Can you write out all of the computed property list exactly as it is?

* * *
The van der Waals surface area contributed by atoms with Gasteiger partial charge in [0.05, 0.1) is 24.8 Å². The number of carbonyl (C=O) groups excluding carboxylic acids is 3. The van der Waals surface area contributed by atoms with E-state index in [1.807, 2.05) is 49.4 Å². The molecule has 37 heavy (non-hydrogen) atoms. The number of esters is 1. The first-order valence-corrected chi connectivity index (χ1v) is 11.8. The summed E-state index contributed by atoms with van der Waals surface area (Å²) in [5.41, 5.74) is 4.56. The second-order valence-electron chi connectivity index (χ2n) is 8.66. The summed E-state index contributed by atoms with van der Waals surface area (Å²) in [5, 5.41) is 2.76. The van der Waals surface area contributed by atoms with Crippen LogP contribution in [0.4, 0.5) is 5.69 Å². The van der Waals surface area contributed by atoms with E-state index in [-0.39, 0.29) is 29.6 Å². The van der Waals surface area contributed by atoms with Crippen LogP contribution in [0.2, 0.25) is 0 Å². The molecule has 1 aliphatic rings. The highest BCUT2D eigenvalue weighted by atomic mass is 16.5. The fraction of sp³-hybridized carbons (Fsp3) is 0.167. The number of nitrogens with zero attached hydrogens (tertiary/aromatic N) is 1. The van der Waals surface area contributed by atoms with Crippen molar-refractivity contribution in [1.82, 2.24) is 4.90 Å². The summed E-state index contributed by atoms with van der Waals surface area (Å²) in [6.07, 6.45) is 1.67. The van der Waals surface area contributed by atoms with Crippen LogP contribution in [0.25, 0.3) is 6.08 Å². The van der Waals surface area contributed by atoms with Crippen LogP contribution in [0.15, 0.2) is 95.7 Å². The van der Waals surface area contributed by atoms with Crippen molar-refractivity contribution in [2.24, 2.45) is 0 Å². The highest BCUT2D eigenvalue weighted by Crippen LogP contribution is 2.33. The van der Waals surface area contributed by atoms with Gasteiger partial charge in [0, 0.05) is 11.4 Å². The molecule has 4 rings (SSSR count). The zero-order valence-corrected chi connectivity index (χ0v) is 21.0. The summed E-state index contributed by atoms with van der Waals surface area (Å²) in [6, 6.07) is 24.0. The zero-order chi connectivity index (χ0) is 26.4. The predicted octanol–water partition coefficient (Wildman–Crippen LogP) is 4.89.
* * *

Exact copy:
The van der Waals surface area contributed by atoms with Gasteiger partial charge in [0.05, 0.1) is 24.8 Å². The number of carbonyl (C=O) groups excluding carboxylic acids is 3. The van der Waals surface area contributed by atoms with E-state index in [1.807, 2.05) is 49.4 Å². The molecule has 37 heavy (non-hydrogen) atoms. The number of esters is 1. The first-order valence-corrected chi connectivity index (χ1v) is 11.8. The summed E-state index contributed by atoms with van der Waals surface area (Å²) in [5.41, 5.74) is 4.56. The second-order valence-electron chi connectivity index (χ2n) is 8.66. The summed E-state index contributed by atoms with van der Waals surface area (Å²) in [5, 5.41) is 2.76. The van der Waals surface area contributed by atoms with Crippen LogP contribution in [0.4, 0.5) is 5.69 Å². The van der Waals surface area contributed by atoms with E-state index in [-0.39, 0.29) is 29.6 Å². The van der Waals surface area contributed by atoms with Crippen LogP contribution in [0.2, 0.25) is 0 Å². The molecule has 1 aliphatic rings. The highest BCUT2D eigenvalue weighted by atomic mass is 16.5. The fraction of sp³-hybridized carbons (Fsp3) is 0.167. The number of nitrogens with zero attached hydrogens (tertiary/aromatic N) is 1. The van der Waals surface area contributed by atoms with Crippen molar-refractivity contribution in [1.82, 2.24) is 4.90 Å². The summed E-state index contributed by atoms with van der Waals surface area (Å²) in [6.07, 6.45) is 1.67. The van der Waals surface area contributed by atoms with Crippen LogP contribution in [0.25, 0.3) is 6.08 Å². The van der Waals surface area contributed by atoms with Crippen LogP contribution in [0.15, 0.2) is 95.7 Å². The van der Waals surface area contributed by atoms with Crippen molar-refractivity contribution in [2.24, 2.45) is 0 Å². The highest BCUT2D eigenvalue weighted by Crippen LogP contribution is 2.33. The van der Waals surface area contributed by atoms with Gasteiger partial charge in [0, 0.05) is 11.4 Å². The molecule has 4 rings (SSSR count). The zero-order valence-corrected chi connectivity index (χ0v) is 21.0. The summed E-state index contributed by atoms with van der Waals surface area (Å²) in [6, 6.07) is 24.0. The zero-order chi connectivity index (χ0) is 26.4. The predicted octanol–water partition coefficient (Wildman–Crippen LogP) is 4.89.